I must congratulate you with how well you have done so far. I guess, when you say that "but I am still not where I want to be in terms of energy." you mean to say that you cannot get your energy levels up.
I feel, and I may be wrong, that the high protein/low carbohydrate diet leaves out a most important part of diet and that is animal fat.
Fat in fact is stored energy, that is slowly released as energy. Consuming animal fat does not contribute to "obesity". The major source of obesity is sugar and refined carbohydrates, not animal fat. Animal fat provides satiety and is believed to release energy in slow way over a longer period of time.
I know that this a controversial issue in nutrition. My personal belief is influenced by a client of mine. He is an alcoholic and has been for years. But he does not have the personality changes that usually accompanies alcoholism. Now in his eighties he does not show any other diseases associated with long term alcoholism, such as liver disease or diabetes. He tells me that what saves him from the ravages of alcoholism is that he consumes every day lard, or pure animal fat consumed as part of his cooking. He inherited this habit from is European ancestors, when cooking with lard was common practice.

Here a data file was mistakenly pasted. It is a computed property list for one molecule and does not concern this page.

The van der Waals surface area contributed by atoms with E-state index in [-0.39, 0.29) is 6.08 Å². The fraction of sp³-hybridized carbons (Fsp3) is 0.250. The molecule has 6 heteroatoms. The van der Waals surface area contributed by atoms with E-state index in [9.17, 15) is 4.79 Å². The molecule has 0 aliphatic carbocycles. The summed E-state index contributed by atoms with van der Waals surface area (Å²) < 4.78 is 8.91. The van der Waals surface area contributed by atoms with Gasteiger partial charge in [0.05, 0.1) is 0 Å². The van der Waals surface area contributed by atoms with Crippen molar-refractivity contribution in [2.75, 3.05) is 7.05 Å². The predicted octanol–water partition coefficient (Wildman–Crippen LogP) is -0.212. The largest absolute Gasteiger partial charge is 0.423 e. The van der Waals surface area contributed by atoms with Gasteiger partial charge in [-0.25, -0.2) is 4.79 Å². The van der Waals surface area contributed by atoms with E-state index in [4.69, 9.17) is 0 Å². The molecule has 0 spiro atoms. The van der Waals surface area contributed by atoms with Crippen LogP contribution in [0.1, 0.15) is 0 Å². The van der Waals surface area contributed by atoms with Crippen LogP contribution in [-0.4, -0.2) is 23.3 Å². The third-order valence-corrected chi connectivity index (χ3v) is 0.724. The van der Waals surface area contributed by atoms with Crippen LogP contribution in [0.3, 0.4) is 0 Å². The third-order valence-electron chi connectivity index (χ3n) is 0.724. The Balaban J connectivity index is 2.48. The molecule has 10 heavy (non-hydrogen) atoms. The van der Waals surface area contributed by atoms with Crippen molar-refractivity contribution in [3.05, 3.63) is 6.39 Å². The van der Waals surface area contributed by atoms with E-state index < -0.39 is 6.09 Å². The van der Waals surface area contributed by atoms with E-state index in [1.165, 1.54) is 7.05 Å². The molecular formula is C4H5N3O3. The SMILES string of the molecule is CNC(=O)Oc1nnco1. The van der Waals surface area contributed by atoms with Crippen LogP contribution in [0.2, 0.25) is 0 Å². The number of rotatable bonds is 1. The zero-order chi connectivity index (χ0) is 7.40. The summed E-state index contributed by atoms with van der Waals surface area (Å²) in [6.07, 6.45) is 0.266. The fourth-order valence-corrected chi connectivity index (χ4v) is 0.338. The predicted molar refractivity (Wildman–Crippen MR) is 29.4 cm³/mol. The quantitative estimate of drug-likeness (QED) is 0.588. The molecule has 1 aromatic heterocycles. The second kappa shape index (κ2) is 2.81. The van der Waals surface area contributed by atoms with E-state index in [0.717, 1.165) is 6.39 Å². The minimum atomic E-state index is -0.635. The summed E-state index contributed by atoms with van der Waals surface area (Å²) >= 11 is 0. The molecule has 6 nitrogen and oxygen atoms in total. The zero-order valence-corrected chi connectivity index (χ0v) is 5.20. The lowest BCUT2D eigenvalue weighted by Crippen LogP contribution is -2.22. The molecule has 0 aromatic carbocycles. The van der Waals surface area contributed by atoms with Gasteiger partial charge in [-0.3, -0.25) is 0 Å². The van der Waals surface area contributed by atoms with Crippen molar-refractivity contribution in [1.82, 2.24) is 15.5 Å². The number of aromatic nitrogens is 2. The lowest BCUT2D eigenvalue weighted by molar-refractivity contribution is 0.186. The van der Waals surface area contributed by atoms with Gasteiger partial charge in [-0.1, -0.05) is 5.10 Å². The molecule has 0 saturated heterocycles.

From a scientific point of view, this does mean anything and I hope this is not going to be interpreted as "it is alright to drink alcohol in excess, provide you consume lard". I love to see some studies on this.
But the crazy ban on animal fat dates back to the days when some companies in America tried to convince people that eating animal fat (such a butter) is bad and that eating margarine, containing poisonous cis-fat or trans-fat, is healthy for purely commercial reasons.
My doubts about the danger of eating animal fats increased after reading Pam Killeen's book "Addiction: The Hidden Epidemic" where she discussed the consumption of animal fats as being essential to human health. Here is a summary: